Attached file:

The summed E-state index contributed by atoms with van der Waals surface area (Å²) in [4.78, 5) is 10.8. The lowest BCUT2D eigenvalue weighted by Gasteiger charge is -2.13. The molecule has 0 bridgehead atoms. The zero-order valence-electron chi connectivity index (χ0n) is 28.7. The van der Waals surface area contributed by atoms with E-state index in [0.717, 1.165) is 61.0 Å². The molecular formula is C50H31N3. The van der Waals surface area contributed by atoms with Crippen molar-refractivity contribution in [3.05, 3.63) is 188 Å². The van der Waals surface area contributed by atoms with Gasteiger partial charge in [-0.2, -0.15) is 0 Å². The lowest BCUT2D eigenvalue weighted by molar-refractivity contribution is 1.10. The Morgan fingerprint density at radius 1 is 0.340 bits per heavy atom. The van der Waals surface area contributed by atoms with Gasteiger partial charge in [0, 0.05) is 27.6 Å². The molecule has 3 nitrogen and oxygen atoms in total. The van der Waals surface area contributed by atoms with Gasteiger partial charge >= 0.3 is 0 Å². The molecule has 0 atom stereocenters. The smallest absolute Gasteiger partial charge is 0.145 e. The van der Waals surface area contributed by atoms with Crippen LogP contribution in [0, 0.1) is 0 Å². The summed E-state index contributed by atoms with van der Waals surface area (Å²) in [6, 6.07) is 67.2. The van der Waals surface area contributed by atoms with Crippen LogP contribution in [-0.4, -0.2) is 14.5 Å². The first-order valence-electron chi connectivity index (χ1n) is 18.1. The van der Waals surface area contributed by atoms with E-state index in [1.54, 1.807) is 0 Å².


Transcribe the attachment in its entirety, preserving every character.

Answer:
The summed E-state index contributed by atoms with van der Waals surface area (Å²) in [4.78, 5) is 10.8. The lowest BCUT2D eigenvalue weighted by Gasteiger charge is -2.13. The molecule has 0 bridgehead atoms. The zero-order valence-electron chi connectivity index (χ0n) is 28.7. The van der Waals surface area contributed by atoms with E-state index in [0.717, 1.165) is 61.0 Å². The molecular formula is C50H31N3. The van der Waals surface area contributed by atoms with Crippen molar-refractivity contribution in [3.05, 3.63) is 188 Å². The van der Waals surface area contributed by atoms with Gasteiger partial charge in [-0.2, -0.15) is 0 Å². The lowest BCUT2D eigenvalue weighted by molar-refractivity contribution is 1.10. The Morgan fingerprint density at radius 1 is 0.340 bits per heavy atom. The van der Waals surface area contributed by atoms with Gasteiger partial charge in [0, 0.05) is 27.6 Å². The molecule has 3 nitrogen and oxygen atoms in total. The van der Waals surface area contributed by atoms with Gasteiger partial charge >= 0.3 is 0 Å². The molecule has 0 atom stereocenters. The smallest absolute Gasteiger partial charge is 0.145 e. The van der Waals surface area contributed by atoms with Crippen LogP contribution in [0, 0.1) is 0 Å². The summed E-state index contributed by atoms with van der Waals surface area (Å²) in [6, 6.07) is 67.2. The van der Waals surface area contributed by atoms with Crippen LogP contribution in [-0.4, -0.2) is 14.5 Å². The first-order valence-electron chi connectivity index (χ1n) is 18.1. The van der Waals surface area contributed by atoms with E-state index in [1.54, 1.807) is 0 Å².